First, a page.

body of water between the southern ocean (above 60 degrees south latitude), Australia, Asia, and the western hemisphere. This is the world's largest ocean, covering about 28% of the world's surface.
living in the northern part of the Old World. In otherwords, Europe and Asia and northern Africa.
uses sound to communicate
having body symmetry such that the animal can be divided in one plane into two mirror-image halves. Animals with bilateral symmetry have dorsal and ventral sides, as well as anterior and posterior ends. Synapomorphy of the Bilateria.
a wetland area rich in accumulated plant material and with acidic soils surrounding a body of open water. Bogs have a flora dominated by sedges, heaths, and sphagnum.
areas with salty water, usually in coastal marshes and estuaries.
an animal that mainly eats meat
uses smells or other chemicals to communicate
the nearshore aquatic habitats near a coast, or shoreline.
having markings, coloration, shapes, or other features that cause an animal to be camouflaged in its natural environment; being difficult to see or otherwise detect.
animals that use metabolically generated heat to regulate body temperature independently of ambient temperature. Endothermy is a synapomorphy of the Mammalia, although it may have arisen in a (now extinct) synapsid ancestor; the fossil record does not distinguish these possibilities. Convergent in birds.
an area where a freshwater river meets the ocean and tidal influences result in fluctuations in salinity.
parental care is carried out by females
A substance that provides both nutrients and energy to a living thing.
mainly lives in water that is not salty.
a distribution that more or less circles the Arctic, so occurring in both the Nearctic and Palearctic biogeographic regions.
Found in northern North America and northern Europe or Asia.
offspring are produced in more than one group (litters, clutches, etc.) and across multiple seasons (or other periods hospitable to reproduction). Iteroparous animals must, by definition, survive over multiple seasons (or periodic condition changes).
marshes are wetland areas often dominated by grasses and reeds.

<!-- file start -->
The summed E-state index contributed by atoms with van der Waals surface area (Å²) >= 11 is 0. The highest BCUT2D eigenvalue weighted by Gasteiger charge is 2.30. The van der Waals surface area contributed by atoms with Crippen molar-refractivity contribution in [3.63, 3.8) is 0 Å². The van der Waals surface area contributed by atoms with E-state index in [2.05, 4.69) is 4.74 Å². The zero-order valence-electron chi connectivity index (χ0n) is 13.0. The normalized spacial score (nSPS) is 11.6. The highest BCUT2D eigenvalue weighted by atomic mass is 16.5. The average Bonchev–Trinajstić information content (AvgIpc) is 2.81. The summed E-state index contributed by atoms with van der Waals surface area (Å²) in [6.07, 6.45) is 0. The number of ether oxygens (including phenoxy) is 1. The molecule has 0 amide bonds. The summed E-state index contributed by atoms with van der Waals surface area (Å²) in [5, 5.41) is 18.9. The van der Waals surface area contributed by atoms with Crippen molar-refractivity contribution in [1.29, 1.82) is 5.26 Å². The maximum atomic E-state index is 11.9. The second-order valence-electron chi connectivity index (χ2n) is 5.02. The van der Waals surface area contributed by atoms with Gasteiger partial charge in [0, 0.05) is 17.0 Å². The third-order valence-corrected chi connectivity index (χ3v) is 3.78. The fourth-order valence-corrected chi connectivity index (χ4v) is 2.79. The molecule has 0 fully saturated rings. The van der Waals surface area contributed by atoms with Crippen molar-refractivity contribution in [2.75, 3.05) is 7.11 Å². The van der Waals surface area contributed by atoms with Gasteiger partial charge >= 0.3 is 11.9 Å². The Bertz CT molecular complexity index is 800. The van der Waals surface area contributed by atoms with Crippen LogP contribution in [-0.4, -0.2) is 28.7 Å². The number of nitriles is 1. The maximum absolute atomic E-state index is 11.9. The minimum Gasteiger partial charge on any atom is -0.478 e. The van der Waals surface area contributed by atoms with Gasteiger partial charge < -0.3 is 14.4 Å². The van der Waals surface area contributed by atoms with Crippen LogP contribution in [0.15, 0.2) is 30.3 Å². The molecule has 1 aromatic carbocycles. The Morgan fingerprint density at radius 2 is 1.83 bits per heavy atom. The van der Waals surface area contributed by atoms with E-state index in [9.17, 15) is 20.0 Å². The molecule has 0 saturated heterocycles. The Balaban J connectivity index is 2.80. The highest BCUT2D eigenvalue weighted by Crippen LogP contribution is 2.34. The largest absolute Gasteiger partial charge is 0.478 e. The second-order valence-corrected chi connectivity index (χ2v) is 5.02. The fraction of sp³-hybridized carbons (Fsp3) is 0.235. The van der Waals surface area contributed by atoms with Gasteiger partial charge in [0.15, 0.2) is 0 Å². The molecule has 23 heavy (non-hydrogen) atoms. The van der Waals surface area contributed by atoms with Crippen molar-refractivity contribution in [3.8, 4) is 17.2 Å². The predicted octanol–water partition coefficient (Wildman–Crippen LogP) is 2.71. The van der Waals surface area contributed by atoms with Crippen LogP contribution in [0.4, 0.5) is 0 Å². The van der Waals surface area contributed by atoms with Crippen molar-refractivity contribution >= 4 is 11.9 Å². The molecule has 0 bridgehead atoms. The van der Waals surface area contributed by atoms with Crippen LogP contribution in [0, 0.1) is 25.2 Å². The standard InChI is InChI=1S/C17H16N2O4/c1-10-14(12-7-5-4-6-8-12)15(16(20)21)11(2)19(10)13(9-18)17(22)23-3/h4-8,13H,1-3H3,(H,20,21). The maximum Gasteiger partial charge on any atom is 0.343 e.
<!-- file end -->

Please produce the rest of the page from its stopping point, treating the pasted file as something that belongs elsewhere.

makes seasonal movements between breeding and wintering grounds
Having one mate at a time.
having the capacity to move from one place to another.
specialized for swimming
the area in which the animal is naturally found, the region in which it is endemic.
found in the oriental region of the world. In other words, India and southeast Asia.
reproduction in which eggs are released by the female; development of offspring occurs outside the mother's body.
An aquatic biome consisting of the open ocean, far from land, does not include sea bottom (benthic zone).
the regions of the earth that surround the north and south poles, from the north pole to 60 degrees north and from the south pole to 60 degrees south.
mainly lives in oceans, seas, or other bodies of salt water.
breeding is confined to a particular season
reproduction that includes combining the genetic contribution of two individuals, a male and a female
associates with others of its species; forms social groups.
uses touch to communicate
Coniferous or boreal forest, located in a band across northern North America, Europe, and Asia. This terrestrial biome also occurs at high elevations. Long, cold winters and short, wet summers. Few species of trees are present; these are primarily conifers that grow in dense stands with little undergrowth. Some deciduous trees also may be present.
that region of the Earth between 23.5 degrees North and 60 degrees North (between the Tropic of Cancer and the Arctic Circle) and between 23.5 degrees South and 60 degrees South (between the Tropic of Capricorn and the Antarctic Circle).
Living on the ground.
A terrestrial biome with low, shrubby or mat-like vegetation found at extremely high latitudes or elevations, near the limit of plant growth. Soils usually subject to permafrost. Plant diversity is typically low and the growing season is short.
uses sight to communicate
young are relatively well-developed when born
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Lacroix, D., R. Lanctot, J. Reed, T. McDonald. 2003. Effect of underwater seismic surveys on molting male Long-tailed Ducks in the Beaufort Sea, Alaska. Canadian Journal of Zoology, 81/11: 1862-1875.
Murphy, D., D. Oster, D. Maas, J. Anderson, S. Hauge. 2001. Hunting Divers and Paddle Ducks: A Comprehensive Guide to More Than 30 Species. Chanhassen, MN: Creative Publishing International, Inc.
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Schamber, J., P. Flint, J. Grand, H. Wilson, J. Morse. 2009. Population dynamics of Long-tailed Ducks breeding on the Yukon-Kuskokwim Delta, Alaska. Arctic, 62/2: 190-200.